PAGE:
The Advantages of Digital Wayfinding

Wayfinding has been around for a long time, but more and more facilities are moving to digital wayfinding instead of printed signs. Touchscreen wayfinding offers a wide variety of benefits that traditional wayfinding can’t provide, but there are also a lot of factors you need to consider before jumping on the interactive wayfinding bandwagon.

“Wayfinding can be defined as spatial problem solving. It is knowing where you are in a building or an environment, knowing where your desired location is, and knowing how to get there from your present location.

…A good wayfinding system gives strong indicators of where the user is and how to get to her destination from her present location. Wayfinding problems occur when decisions cannot be executed.”
University of Michigan 

Benefits of Interactive Wayfinding

  • Interactive wayfinding is “Self-Service” and reduces the requirement for staff to help direct visitors to their location.
  • It offers a more positive visitor experience by reducing frustration so visitors are more likely to return.
  • With complex path mapping, you can provide the options to print directions or send them to a mobile phone.
  • Searching and interactive directory instead of a static list allows people to filter large lists of names alphabetically, by department, position, etc.

Design Considerations

  • Interactive wayfinding can be simple or elaborate
    • Deciding Factors: Time, Money and Personnel Resources
  • Start with this question:  What do people need to find?
    • People
    • Rooms
    • Departments
    • Areas of Interest
      • Dining, Parking, Vending,  Elevators, Shops
      • Safety considerations – Exits, Stairs, Restrooms
  • Navigation
    • Will visitors need to find rooms within a single building or between multiple buildings on a campus?
    • How complex is the navigation?
      • Can we just highlight rooms or do we need to show directional paths?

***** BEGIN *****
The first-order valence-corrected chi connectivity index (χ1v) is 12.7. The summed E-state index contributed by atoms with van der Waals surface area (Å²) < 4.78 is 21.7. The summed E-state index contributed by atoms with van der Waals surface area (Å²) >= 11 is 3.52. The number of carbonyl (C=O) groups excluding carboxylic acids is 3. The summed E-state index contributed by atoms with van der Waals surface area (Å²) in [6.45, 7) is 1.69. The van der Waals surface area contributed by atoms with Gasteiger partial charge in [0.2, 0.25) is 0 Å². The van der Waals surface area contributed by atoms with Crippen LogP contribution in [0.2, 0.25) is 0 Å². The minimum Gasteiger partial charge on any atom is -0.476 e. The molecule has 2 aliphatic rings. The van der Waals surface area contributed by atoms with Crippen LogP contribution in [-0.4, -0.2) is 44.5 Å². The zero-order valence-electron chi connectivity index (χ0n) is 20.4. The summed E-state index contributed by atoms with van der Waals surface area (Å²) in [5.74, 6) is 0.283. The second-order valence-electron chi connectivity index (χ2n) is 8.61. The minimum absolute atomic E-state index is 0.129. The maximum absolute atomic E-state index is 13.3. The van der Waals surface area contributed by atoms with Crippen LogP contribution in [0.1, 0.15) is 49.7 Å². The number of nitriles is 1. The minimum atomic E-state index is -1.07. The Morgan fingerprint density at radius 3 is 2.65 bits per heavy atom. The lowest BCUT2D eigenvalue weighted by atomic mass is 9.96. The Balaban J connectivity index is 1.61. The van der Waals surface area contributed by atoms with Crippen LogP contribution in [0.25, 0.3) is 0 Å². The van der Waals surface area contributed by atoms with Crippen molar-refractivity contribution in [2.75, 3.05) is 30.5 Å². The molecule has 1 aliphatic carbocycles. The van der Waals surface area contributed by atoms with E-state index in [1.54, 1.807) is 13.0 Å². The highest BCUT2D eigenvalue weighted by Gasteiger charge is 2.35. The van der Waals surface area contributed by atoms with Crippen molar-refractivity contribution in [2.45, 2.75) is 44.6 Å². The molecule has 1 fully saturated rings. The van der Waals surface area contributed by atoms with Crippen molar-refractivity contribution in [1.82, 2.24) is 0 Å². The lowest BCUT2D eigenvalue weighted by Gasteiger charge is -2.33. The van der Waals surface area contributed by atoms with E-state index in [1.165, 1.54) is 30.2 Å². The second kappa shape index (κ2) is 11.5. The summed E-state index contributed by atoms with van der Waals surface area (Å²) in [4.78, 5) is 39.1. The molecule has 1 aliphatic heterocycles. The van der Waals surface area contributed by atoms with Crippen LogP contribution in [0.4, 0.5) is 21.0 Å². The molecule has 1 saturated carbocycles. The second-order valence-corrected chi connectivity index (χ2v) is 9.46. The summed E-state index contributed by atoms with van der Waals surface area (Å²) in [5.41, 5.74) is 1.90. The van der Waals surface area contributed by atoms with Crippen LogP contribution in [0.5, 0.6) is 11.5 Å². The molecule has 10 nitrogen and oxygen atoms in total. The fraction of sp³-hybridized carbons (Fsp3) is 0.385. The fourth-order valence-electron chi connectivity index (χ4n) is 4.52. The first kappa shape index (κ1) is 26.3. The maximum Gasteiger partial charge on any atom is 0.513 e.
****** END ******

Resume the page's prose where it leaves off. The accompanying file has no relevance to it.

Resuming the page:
• What other information, if any do you want to display?
    • Date/Time
    • Weather
    • News
    • Announcements
    • Event Schedules
  • Consider the size/orientation of your maps
  • Do you want an introductory screen?
    • Invite users to interact
    • Display photos
    • Prevent burn-in on displays
    • Some customers prefer to use the entry floor map as the home screen
  • Maps
    • 3D maps vs. flat design vs. tilted on an axis
    • Floor maps
    • Campus maps
    • Google maps  (Google API)
    • ADA considerations
      • Will screens be mounted so that a person in a wheelchair can reach the top of the interactive area?
      • If not, consider ADA buttons near the bottom of the display.
  • QR Tags
    • Provide a QR tag so people can take a snap of it and get more information or take the map with them on their smartphone.

Technology Considerations: What do you need to make it work?

  • Touchscreen display(s)
  • Playback device(s) – Media Player or PC
  • Design platform
    • Proprietary applications
    • Widely accepted, commercially available products
      • Photoshop
      • PowerPoint (Kiosk Mode)
    • Web Pages (HTML4/HTML5)
  • Personnel resources
    • Graphic Designer
    • Developer
    • Project Manager
    • Marketing/Communications or someone to make decisions on the look and functionality
    • Facilities Personnel to provide and verify all maps and directory listings
  • Maps
    • PDF (original PDF) or CAD format works best
  • Directory Data
    • How will directory information be updated?
      • Manually by the designer
      • XML
      • Connection to existing database
      • Custom database with web user interface